Apologizing may seem like a small part of a relationship, but research shows that it can have an impact on how satisfied partners are with the communication in their relationship. The more understood partners feel about a conflict and the more sincere they believe an apology to be, the more satisfied they are with communication and discussions about conflict.

Whether you are giving an apology or receiving one, learning to go beyond “I’m sorry” and showing gratitude for apologies can benefit you and your relationship partner in future conflicts.




Ebesu Hubbard, A. S., Hendrickson, B., Fehrenbach, K. S., & Sur, J. (2013). Effects of timing and sincerity of an apology on satisfaction and changes in negative feelings during conflicts. Western Journal of Communication, 77(3), 305-322.

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Dropping Your Guard: Tips for Avoiding Defensive Communication by Ania Evans

communication breakdown

Defensive communication is a common issue that can have devastating effects for individuals and their relationship. It occurs when someone is sensitive to a flaw that they view within themselves or their loved ones, but refuses to admit it to their partner. When that flaw is addressed by the partner, the individual often views it as an attack, and focuses their energy on defending themselves instead of addressing the issue. Unfortunately, when one partner senses defensiveness, they often respond by becoming defensive as well – which can, and often does, lead to a breakdown in communication.

One way to combat defensive communication in your relationship is to know what triggers it. Research shows that a lack of supportive communication can lead to a defensive reaction from your partner. When you’re addressing a concern with your partner, remember to be kind to them and be aware of their feelings. Try not to be critical – especially if you know that you’re going to be addressing a sensitive topic. When you’re warm and empathetic with your partner it might be easier for them to accept what you’re telling them. Instead of saying, “You never help out around the house anymore” you might try, “I know that you’re tired from work during the week, so I would really appreciate it if you’d help me with the chores on the weekend.”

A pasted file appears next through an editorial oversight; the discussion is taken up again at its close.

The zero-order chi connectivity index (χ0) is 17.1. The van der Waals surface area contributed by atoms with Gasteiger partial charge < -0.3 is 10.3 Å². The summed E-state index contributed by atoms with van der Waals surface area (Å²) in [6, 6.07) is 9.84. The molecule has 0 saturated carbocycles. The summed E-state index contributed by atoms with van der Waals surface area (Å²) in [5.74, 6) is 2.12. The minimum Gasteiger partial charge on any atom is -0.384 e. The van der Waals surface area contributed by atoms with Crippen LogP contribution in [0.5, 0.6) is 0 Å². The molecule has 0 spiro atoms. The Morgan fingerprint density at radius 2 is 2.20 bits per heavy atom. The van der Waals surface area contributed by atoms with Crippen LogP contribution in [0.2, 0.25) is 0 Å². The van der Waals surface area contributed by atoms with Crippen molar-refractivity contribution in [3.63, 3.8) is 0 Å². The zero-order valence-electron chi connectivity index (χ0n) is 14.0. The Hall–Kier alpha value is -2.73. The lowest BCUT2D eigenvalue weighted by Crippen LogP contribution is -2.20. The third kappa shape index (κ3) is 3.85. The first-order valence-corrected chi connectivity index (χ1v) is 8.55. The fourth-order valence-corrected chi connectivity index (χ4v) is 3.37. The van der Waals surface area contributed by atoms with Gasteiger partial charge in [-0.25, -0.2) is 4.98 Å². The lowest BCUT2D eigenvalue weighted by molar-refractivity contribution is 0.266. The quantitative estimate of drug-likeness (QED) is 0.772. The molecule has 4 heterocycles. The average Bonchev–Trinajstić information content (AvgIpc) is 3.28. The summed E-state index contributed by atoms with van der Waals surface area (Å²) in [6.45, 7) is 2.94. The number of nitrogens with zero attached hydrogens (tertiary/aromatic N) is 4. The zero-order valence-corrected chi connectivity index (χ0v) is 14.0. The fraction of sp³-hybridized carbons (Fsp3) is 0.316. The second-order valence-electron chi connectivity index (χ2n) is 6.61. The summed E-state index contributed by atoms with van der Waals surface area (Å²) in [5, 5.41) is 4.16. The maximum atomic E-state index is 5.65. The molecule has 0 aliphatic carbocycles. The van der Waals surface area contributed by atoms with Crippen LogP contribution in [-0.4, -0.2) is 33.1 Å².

It’s also important to have open communication with your partner. Try to address problems in your relationship when they happen. Don’t bottle up your feelings or avoid an issue until it grows into something larger. Open communication isn’t limited to issues in your relationship. Tell your partner about plans that you have when you make them, not the day that they’re expected to participate in those plans with you. Involve your partner in your life and be open with your feelings and wishes. No one wants to feel distant or disconnected from their partner. Remember to treat your partner with the same consideration and respect that you would want for yourself.

 It can be difficult to discuss sensitive issues, and everyone struggles with communication sometimes. However, if you and your partner are stuck in a cycle of arguments and defensive communication, you may be able to make some of these small changes to help repair your relationship. Remember that the goal is not to win the argument, it’s to have a happy and healthy relationship.



Becker, J. H., Ellevold, B., & Stamp, G. H. (2008). The Creation of Defensiveness in Social Interaction II: A Model of Defensive Communication among Romantic Couples. Communication Monographs75(1), 86-110. doi:10.1080/03637750701885415